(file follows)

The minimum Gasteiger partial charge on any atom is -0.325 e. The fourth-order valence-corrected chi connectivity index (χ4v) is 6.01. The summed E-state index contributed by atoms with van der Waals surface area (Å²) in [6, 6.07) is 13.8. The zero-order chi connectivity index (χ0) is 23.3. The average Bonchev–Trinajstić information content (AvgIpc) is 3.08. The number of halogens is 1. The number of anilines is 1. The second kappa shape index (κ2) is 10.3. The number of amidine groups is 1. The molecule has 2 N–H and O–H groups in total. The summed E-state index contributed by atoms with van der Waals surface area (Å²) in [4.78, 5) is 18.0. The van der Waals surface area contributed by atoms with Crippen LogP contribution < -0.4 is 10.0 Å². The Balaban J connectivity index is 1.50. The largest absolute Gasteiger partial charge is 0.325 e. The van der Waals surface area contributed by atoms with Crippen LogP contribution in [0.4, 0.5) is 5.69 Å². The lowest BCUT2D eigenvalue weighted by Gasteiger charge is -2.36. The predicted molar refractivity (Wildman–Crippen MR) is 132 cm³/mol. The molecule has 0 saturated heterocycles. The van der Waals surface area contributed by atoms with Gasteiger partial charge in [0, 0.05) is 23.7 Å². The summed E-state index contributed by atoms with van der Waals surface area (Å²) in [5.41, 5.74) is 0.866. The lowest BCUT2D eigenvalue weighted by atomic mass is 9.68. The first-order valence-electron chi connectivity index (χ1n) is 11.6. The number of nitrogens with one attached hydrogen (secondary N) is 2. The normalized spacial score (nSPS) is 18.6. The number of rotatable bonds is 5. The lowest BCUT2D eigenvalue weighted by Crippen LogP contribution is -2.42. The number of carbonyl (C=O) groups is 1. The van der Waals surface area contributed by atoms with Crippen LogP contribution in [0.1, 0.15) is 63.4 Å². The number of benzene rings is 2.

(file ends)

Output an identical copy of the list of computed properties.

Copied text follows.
The minimum Gasteiger partial charge on any atom is -0.325 e. The fourth-order valence-corrected chi connectivity index (χ4v) is 6.01. The summed E-state index contributed by atoms with van der Waals surface area (Å²) in [6, 6.07) is 13.8. The zero-order chi connectivity index (χ0) is 23.3. The average Bonchev–Trinajstić information content (AvgIpc) is 3.08. The number of halogens is 1. The number of anilines is 1. The second kappa shape index (κ2) is 10.3. The number of amidine groups is 1. The molecule has 2 N–H and O–H groups in total. The summed E-state index contributed by atoms with van der Waals surface area (Å²) in [4.78, 5) is 18.0. The van der Waals surface area contributed by atoms with Crippen LogP contribution < -0.4 is 10.0 Å². The Balaban J connectivity index is 1.50. The largest absolute Gasteiger partial charge is 0.325 e. The van der Waals surface area contributed by atoms with Crippen LogP contribution in [0.4, 0.5) is 5.69 Å². The lowest BCUT2D eigenvalue weighted by Gasteiger charge is -2.36. The predicted molar refractivity (Wildman–Crippen MR) is 132 cm³/mol. The molecule has 0 saturated heterocycles. The van der Waals surface area contributed by atoms with Gasteiger partial charge in [0, 0.05) is 23.7 Å². The summed E-state index contributed by atoms with van der Waals surface area (Å²) in [5.41, 5.74) is 0.866. The lowest BCUT2D eigenvalue weighted by atomic mass is 9.68. The first-order valence-electron chi connectivity index (χ1n) is 11.6. The number of nitrogens with one attached hydrogen (secondary N) is 2. The normalized spacial score (nSPS) is 18.6. The number of rotatable bonds is 5. The lowest BCUT2D eigenvalue weighted by Crippen LogP contribution is -2.42. The number of carbonyl (C=O) groups is 1. The van der Waals surface area contributed by atoms with Crippen LogP contribution in [0.1, 0.15) is 63.4 Å². The number of benzene rings is 2.